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2013 AAAS Conference in Review...

William Simpson Posted by William Simpson in All About Science on Feb 18, 2013 11:05:52 AM

Below is the text version of my blog post.

Attached you will find the actual post

in color, with pictures, etc...



I recently attended the national conference for the American Association for the Advancement of Science (AAAS) Conference in Boston, Massachusetts, and this is the FIFTH time I’ve attempted to sit and write a blog post about it.  So many phenomenal speakers came together, united behind a common cause, about which they were so obviously passionate... the energy of the hosts and speakers was overwhelming.


I would first like to say thank you to the woman who brought me to the conference, Suzanne Thurston.  I have enjoyed all of my dealings with AAAS, both online and at the conference.  My intellectual curiosities were sparked, fed and challenged this weekend.  It was absolute perfect balance of entertainment and academia.  Thank you for all that you’ve done for me and for Angelia (Joy) Long (my co-worker, travel-mate and Science department chair at Charles Carroll Middle School).


As an author and a middle school educator, I can’t tell you how much I enjoyed the awards ceremony for the authors on Saturday night.  I really enjoyed meeting and speaking with Sy Montgomery (author of Temple Grandin), who received the 2013 AAAS/Subaru Science Books and Films (SB&F) Prize for Excellence in Science Books for a Middle School audience.  It’s been a while since I’ve written with the intent of creating literature to be professionally published, but attending this event awakened my creative drive once again.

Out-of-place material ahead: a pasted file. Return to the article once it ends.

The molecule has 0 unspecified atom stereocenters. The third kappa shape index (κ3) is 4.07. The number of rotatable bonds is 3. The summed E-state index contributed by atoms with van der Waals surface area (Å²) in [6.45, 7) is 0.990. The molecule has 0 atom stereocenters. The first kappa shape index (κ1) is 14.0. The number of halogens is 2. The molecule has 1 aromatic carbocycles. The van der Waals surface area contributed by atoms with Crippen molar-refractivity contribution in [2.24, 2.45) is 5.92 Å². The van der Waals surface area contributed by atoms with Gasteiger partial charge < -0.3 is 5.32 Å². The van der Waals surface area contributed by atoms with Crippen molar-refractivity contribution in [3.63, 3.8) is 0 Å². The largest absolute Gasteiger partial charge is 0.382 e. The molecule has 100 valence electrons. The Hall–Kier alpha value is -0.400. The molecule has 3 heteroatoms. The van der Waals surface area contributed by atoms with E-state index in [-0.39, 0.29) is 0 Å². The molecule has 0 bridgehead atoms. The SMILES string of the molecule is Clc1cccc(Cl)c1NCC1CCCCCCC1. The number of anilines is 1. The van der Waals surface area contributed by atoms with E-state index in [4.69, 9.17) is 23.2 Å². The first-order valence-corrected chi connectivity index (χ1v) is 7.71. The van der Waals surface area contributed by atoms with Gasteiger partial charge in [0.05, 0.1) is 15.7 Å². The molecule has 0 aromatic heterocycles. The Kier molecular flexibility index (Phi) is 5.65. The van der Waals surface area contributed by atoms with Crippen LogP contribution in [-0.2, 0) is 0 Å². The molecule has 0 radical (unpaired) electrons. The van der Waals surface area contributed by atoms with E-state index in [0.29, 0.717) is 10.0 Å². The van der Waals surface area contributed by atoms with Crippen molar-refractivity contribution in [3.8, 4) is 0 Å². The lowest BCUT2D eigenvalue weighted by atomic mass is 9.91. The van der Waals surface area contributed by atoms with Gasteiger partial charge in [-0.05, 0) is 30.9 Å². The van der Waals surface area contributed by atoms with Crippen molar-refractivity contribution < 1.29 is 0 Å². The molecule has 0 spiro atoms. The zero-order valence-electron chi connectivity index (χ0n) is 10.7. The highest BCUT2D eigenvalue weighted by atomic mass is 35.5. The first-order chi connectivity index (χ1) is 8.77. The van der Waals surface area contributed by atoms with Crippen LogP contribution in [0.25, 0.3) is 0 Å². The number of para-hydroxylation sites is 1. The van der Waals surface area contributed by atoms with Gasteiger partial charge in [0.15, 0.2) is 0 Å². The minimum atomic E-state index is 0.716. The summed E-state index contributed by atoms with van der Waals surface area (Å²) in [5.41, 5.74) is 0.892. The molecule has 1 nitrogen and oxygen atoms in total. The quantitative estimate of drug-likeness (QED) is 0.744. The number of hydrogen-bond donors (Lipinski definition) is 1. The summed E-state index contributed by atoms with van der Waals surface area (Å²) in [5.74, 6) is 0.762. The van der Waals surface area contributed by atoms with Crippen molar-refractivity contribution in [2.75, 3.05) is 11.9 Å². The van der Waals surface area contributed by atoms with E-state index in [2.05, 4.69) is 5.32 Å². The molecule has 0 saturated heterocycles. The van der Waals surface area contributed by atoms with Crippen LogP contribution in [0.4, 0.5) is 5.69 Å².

The session I enjoyed most had to be the last one I attended, Engaging Students in Complex Science Learning Via Games and Simulations.  I have SO MANY notes from that session to go home and review.  More than anything else I attended, that session applied to my current work in grad school with digital learning, and more specifically, educational gaming.  This was actually the only session I was bold enough to stand and ask the speakers questions, and I was glad I did.  The Radix Endeavor and The Education Arcade at MIT is definitely an organization I intend to research further, and I’m thankful to the presenters to opening my eyes on a subject to which I was not-so-long-ago turned off.


And just for the sake of publicizing my favorite photo from my favorite attraction of the week, this was Rozey.  Rozey is sold for a minuscule $16,000.  In the little bit of time I spent with him, I was able to speak to him, watch him dance, do yoga, and more.  He was definitely one of the coolest things I’ve ever seen.  Although he’s so advanced, he did remind me of iRobot a little.


- William De’Wayne Simpson


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